We're going back in time a bit this week to cover the cases of Sessions v. Dimaya and Jennings v. Rodriguez to discuss how Judge Neil's originalist sensibilities will impact two cases from last term that deal with immigration removal statutes. Additionally, Brett laments the loss of Carson Wentz and predicts hell fire and brimstone if the Eagles win the Super Bowl. Law starts at (04:42).
In this holiday mailbag episode, Brett and Nazim debate the Establishment Clause, answer listener questions, and talk about why eggnog is gross. Happy holidays, and we will see you next Sunday.
This week's episode covers Masterpiece Cake Shop v. Colorado Civil Rights Commission and specifically the oral arguments that took place a week ago and terrified everyone of the outcome. Brett and Nazim take the approach of trying to find a compromise for this case that will (1) not invalidate all discrimination laws, and (2) not result in people ordering offensive cakes to prove a point. It's a delicate balance that hopefully the Court will handle more efficiently. Case in point, law starts at (03:04).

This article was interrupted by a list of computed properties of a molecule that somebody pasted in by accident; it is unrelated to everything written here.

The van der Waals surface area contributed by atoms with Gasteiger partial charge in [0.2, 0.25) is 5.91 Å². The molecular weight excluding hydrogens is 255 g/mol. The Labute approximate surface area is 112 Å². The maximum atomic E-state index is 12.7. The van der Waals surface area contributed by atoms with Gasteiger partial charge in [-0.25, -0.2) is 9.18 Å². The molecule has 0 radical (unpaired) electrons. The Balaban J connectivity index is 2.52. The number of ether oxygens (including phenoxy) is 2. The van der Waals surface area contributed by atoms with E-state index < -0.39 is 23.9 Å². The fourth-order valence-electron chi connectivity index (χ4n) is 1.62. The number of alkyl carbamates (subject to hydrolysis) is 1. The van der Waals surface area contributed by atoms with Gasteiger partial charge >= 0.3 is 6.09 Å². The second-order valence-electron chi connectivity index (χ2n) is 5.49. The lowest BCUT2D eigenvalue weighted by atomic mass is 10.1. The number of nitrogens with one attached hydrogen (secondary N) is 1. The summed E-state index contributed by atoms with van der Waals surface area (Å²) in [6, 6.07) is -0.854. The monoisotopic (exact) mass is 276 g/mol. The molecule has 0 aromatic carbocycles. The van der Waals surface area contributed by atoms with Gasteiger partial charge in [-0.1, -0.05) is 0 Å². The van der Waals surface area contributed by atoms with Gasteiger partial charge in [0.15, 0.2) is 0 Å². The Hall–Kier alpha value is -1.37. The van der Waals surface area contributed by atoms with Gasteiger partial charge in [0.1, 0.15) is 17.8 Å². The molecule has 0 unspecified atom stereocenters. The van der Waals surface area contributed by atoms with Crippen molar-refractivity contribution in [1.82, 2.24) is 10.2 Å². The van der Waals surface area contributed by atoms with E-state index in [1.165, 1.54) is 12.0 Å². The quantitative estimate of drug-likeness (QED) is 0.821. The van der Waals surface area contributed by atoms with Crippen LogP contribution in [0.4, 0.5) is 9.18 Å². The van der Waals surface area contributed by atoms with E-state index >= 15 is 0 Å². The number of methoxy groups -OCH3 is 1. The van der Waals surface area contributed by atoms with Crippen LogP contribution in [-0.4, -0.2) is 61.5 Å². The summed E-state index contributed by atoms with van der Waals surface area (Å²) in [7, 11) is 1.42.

This week's episode covers the Alien Tort Statute and the current case of Jesner v. Arab Bank, which covers whether a corporations can be liable under said Alien Tort Statute. Brett and Nazim also relish their Web 100 nomination by the ABA and discuss the appropriate amount of relishing one should do when reading about attorneys getting disciplined. Law starts at (05:50).
This week's episode covers guilty pleas, from the practical (why the ubiquity of guilty pleas makes sense but mostly furthers the unfairness of the criminal justice system), to the theoretical (the current case of Class v. U.S., which broadly covers whether a guilty plea waives your right to challenge the Constitutionality of the underlying charge). Law starts at (03:50).